Below Normal Precipitation and Snowfall Inching Southward
Unlike last week much of the region experienced below normal precipitation to end October (Figure 1). Last week the largest positive departures were in Minnesota, as much as 400-500% above normal. In contrast, to end October Minnesota was the most below normal with northern areas receiving no precipitation at all to end the month. The areas that received the most precipitation, which also received some of the least precipitation the week prior, resided in the southern and central portions of the region, primarily Missouri and Illinois (Figure 2). Totals in southwest Missouri reached as much as 4" to 5" while the rest of Missouri and Illinois received modest totals in the 2" to 3" range.
Snow continued its trek southward and made appearances in Iowa, northern Illinois, southern Michigan, Indiana and Ohio (Figure 3). The totals were nothing to write home about, as nearly all the reports were 2" or less, with northern Wisconsin being the exception at 3" to 4" reported on the morning of the 24th.
Continued Below Normal Temperatures
The entire region experienced below normal temperatures to end October (Figure 4). The portion of the region least below normal was southwest Missouri where temperatures were only 2°F to 4°F below normal. The rest of the region was 4°F to 7°F below normal with areas of Minnesota and Illinois as much as 8°F below normal. Neither minimum or maximum temperatures were the primary driver for the below normal temperatures for the entire region as each had bulls eyes in separate parts of the region. In the northwest part of the region, maximum temperatures were as much as 10°F to 12°F below normal while the rest of the region was 2°F to 5°F below normal (Figure 5). For the southern and central parts of the region, minimum temperatures were 6°F to 9°F below normal, with the bulls eyes residing in southern Illinois and northwest Indiana (Figure 6).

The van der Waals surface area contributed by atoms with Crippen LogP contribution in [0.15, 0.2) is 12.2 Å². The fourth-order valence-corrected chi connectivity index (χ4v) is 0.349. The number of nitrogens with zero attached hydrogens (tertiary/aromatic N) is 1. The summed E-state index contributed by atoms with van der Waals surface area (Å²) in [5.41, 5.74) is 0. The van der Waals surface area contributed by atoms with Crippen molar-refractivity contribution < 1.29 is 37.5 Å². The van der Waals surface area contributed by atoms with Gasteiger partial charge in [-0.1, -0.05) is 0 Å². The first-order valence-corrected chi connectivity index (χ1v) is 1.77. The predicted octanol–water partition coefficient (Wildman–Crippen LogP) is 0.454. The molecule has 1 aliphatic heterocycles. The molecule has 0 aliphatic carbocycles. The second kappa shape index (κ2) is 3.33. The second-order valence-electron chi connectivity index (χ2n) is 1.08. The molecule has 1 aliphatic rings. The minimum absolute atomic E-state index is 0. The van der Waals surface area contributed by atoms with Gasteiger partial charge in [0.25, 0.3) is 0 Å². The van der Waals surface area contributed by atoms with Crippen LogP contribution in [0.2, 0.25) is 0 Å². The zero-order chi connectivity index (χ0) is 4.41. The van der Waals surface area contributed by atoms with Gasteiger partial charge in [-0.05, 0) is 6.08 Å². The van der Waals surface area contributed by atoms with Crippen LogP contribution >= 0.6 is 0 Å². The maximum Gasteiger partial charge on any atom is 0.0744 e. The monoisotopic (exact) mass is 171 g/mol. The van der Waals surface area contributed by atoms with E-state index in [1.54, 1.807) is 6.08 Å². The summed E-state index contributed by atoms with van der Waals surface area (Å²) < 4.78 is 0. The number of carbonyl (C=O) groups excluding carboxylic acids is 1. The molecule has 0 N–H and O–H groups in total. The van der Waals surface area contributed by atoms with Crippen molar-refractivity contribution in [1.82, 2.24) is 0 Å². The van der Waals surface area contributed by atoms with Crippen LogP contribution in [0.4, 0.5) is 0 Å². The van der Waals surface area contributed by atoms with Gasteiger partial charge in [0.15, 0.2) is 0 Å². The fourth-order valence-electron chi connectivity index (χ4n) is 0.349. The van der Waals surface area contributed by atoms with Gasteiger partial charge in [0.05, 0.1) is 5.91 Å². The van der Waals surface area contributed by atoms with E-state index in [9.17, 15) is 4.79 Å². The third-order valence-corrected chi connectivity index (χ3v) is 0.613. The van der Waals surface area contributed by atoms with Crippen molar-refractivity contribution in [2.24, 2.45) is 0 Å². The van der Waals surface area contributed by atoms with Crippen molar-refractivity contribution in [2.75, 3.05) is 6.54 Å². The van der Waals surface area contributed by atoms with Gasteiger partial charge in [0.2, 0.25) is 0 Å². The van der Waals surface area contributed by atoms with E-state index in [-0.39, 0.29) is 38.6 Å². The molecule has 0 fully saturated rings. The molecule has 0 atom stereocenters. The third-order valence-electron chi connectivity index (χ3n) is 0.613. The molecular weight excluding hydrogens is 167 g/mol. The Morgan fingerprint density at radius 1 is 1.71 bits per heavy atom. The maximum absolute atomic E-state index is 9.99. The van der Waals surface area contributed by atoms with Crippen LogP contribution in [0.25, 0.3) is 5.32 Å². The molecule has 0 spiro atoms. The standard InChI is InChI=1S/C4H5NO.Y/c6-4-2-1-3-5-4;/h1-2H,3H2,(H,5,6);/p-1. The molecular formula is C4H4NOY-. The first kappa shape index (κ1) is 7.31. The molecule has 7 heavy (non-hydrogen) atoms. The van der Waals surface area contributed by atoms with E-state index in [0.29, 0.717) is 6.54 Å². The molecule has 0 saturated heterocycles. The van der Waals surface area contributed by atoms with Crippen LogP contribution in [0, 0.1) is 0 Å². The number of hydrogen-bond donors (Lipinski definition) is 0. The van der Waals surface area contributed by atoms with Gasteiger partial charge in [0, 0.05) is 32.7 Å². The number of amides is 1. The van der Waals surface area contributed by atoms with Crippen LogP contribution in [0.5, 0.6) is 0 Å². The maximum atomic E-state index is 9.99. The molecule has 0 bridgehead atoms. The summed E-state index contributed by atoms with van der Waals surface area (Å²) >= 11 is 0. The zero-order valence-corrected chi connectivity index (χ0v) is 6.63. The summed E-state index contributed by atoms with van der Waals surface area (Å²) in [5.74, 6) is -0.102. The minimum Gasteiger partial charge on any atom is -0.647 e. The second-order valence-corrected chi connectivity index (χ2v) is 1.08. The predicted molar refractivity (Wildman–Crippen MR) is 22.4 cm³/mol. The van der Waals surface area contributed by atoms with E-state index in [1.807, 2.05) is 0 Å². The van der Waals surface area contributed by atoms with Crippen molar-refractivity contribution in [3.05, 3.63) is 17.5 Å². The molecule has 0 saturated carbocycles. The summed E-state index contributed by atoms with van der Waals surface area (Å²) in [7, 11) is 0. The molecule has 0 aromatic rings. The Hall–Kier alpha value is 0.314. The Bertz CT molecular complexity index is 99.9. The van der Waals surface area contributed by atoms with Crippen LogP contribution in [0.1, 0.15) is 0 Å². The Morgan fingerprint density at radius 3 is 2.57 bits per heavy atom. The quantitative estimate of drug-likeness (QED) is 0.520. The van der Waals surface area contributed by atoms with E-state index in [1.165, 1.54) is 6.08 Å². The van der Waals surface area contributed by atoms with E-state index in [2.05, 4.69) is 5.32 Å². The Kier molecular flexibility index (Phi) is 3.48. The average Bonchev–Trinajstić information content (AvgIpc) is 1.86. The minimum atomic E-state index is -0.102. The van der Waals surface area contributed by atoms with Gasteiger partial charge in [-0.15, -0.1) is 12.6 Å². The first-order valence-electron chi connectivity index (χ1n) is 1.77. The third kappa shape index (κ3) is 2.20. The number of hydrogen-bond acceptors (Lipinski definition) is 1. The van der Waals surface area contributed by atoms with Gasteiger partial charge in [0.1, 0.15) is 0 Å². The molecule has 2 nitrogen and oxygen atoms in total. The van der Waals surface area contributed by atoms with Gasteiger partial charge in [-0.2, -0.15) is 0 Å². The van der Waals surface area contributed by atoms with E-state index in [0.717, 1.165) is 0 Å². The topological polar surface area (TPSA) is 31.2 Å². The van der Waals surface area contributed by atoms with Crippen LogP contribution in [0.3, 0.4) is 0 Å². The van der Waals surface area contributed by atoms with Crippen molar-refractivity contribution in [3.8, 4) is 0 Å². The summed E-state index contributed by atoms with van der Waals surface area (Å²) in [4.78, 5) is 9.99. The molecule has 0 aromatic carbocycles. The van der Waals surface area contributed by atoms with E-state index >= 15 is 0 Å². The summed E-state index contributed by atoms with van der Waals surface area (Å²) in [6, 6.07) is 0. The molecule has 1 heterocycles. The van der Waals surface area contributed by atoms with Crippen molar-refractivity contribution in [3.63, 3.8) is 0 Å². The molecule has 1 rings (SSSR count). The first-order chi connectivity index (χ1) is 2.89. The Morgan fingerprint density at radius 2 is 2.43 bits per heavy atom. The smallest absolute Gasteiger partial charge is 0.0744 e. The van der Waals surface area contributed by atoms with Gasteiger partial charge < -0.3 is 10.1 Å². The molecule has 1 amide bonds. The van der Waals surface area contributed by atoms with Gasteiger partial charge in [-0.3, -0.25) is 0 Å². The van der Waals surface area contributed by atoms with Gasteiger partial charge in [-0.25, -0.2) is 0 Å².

Drought Update - Not Much Change but Improvement Expected
The October 29th edition (released October 31st) of the U.S. Drought Monitor showed little change from the October 22nd edition (Figure 7). The lack of change should be of little surprise given the below normal precipitation in the areas of drought over the last 7-10 days of October. Iowa remains the state stricken with the most drought and most severe drought (D3 - Extreme Drought) while areas of Illinois, Wisconsin, and Missouri remain in severe drought (D2). The drought outlook for November is a positive one for the western part of the region (Figure 8) as improvement and/or removal of drought is expected in Illinois, Missouri, and southeast Iowa.
Harvest Nearing Completion for Many Across Region
As of the November 4th USDA Crop Progress Report, corn and soybean harvest is nearing completion in the majority of the 9 state region (see table below). Favorable weather conditions over the last week plus allowed all states to close the gap on the 5-year harvest average or exceed the average. Given the near completion of harvest for corn and soybeans, the USDA did not issue a conditions report for either crop on their November 4th Crop Progress Report.
|Corn||% Harvested by November 3rd||Departure from 5-year Average||Soybeans||% Harvested by November 3rd||Departure from 5-year Average|